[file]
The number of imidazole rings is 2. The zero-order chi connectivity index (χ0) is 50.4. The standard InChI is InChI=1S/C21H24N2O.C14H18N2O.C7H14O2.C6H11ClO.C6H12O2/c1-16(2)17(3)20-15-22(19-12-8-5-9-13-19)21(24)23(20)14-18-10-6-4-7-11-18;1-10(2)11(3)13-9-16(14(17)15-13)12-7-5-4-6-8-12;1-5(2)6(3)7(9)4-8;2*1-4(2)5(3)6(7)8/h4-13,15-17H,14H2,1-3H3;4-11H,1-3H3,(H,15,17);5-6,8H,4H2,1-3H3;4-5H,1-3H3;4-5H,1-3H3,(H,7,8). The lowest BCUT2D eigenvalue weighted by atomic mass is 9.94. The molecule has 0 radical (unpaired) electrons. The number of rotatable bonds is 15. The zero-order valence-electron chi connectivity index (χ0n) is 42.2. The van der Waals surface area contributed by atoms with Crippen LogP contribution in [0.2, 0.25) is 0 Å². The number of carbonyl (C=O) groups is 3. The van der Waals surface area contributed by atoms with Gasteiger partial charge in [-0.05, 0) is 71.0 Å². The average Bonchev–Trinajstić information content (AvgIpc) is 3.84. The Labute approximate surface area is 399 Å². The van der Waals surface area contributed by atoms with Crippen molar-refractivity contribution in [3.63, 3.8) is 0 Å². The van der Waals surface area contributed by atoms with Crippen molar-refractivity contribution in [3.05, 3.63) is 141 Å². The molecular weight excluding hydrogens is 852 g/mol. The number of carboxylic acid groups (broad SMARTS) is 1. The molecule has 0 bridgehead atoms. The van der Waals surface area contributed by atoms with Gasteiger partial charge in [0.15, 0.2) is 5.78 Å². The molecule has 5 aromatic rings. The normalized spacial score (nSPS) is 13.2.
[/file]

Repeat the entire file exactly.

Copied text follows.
The number of imidazole rings is 2. The zero-order chi connectivity index (χ0) is 50.4. The standard InChI is InChI=1S/C21H24N2O.C14H18N2O.C7H14O2.C6H11ClO.C6H12O2/c1-16(2)17(3)20-15-22(19-12-8-5-9-13-19)21(24)23(20)14-18-10-6-4-7-11-18;1-10(2)11(3)13-9-16(14(17)15-13)12-7-5-4-6-8-12;1-5(2)6(3)7(9)4-8;2*1-4(2)5(3)6(7)8/h4-13,15-17H,14H2,1-3H3;4-11H,1-3H3,(H,15,17);5-6,8H,4H2,1-3H3;4-5H,1-3H3;4-5H,1-3H3,(H,7,8). The lowest BCUT2D eigenvalue weighted by atomic mass is 9.94. The molecule has 0 radical (unpaired) electrons. The number of rotatable bonds is 15. The zero-order valence-electron chi connectivity index (χ0n) is 42.2. The van der Waals surface area contributed by atoms with Crippen LogP contribution in [0.2, 0.25) is 0 Å². The number of carbonyl (C=O) groups is 3. The van der Waals surface area contributed by atoms with Gasteiger partial charge in [-0.05, 0) is 71.0 Å². The average Bonchev–Trinajstić information content (AvgIpc) is 3.84. The Labute approximate surface area is 399 Å². The van der Waals surface area contributed by atoms with Crippen molar-refractivity contribution in [3.63, 3.8) is 0 Å². The van der Waals surface area contributed by atoms with Crippen molar-refractivity contribution in [3.05, 3.63) is 141 Å². The molecular weight excluding hydrogens is 852 g/mol. The number of carboxylic acid groups (broad SMARTS) is 1. The molecule has 0 bridgehead atoms. The van der Waals surface area contributed by atoms with Gasteiger partial charge in [0.15, 0.2) is 5.78 Å². The molecule has 5 aromatic rings. The normalized spacial score (nSPS) is 13.2.